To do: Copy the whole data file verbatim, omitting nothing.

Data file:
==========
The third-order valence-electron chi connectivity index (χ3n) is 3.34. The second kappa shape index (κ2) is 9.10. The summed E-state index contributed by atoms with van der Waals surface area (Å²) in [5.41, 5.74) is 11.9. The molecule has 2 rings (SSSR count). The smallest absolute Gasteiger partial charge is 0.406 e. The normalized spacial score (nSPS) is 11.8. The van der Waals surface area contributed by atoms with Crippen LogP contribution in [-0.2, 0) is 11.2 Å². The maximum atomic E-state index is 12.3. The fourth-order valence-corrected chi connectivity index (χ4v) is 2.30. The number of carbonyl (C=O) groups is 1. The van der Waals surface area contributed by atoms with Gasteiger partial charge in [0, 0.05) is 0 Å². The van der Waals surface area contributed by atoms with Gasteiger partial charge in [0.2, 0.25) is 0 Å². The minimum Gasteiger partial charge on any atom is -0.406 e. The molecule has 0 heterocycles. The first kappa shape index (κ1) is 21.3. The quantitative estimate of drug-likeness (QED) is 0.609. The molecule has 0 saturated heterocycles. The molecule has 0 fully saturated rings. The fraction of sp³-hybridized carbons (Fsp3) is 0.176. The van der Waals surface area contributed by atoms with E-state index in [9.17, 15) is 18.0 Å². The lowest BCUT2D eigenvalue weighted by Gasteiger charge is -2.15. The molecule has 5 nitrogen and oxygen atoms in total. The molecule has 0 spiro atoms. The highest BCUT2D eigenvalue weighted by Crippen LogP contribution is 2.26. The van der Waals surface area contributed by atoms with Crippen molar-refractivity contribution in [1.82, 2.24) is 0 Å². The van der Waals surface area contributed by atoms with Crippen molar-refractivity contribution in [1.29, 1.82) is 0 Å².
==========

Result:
The third-order valence-electron chi connectivity index (χ3n) is 3.34. The second kappa shape index (κ2) is 9.10. The summed E-state index contributed by atoms with van der Waals surface area (Å²) in [5.41, 5.74) is 11.9. The molecule has 2 rings (SSSR count). The smallest absolute Gasteiger partial charge is 0.406 e. The normalized spacial score (nSPS) is 11.8. The van der Waals surface area contributed by atoms with Crippen LogP contribution in [-0.2, 0) is 11.2 Å². The maximum atomic E-state index is 12.3. The fourth-order valence-corrected chi connectivity index (χ4v) is 2.30. The number of carbonyl (C=O) groups is 1. The van der Waals surface area contributed by atoms with Gasteiger partial charge in [0, 0.05) is 0 Å². The van der Waals surface area contributed by atoms with Gasteiger partial charge in [0.2, 0.25) is 0 Å². The minimum Gasteiger partial charge on any atom is -0.406 e. The molecule has 0 heterocycles. The first kappa shape index (κ1) is 21.3. The quantitative estimate of drug-likeness (QED) is 0.609. The molecule has 0 saturated heterocycles. The molecule has 0 fully saturated rings. The fraction of sp³-hybridized carbons (Fsp3) is 0.176. The van der Waals surface area contributed by atoms with E-state index in [9.17, 15) is 18.0 Å². The lowest BCUT2D eigenvalue weighted by Gasteiger charge is -2.15. The molecule has 5 nitrogen and oxygen atoms in total. The molecule has 0 spiro atoms. The highest BCUT2D eigenvalue weighted by Crippen LogP contribution is 2.26. The van der Waals surface area contributed by atoms with Crippen molar-refractivity contribution in [1.82, 2.24) is 0 Å². The van der Waals surface area contributed by atoms with Crippen molar-refractivity contribution in [1.29, 1.82) is 0 Å².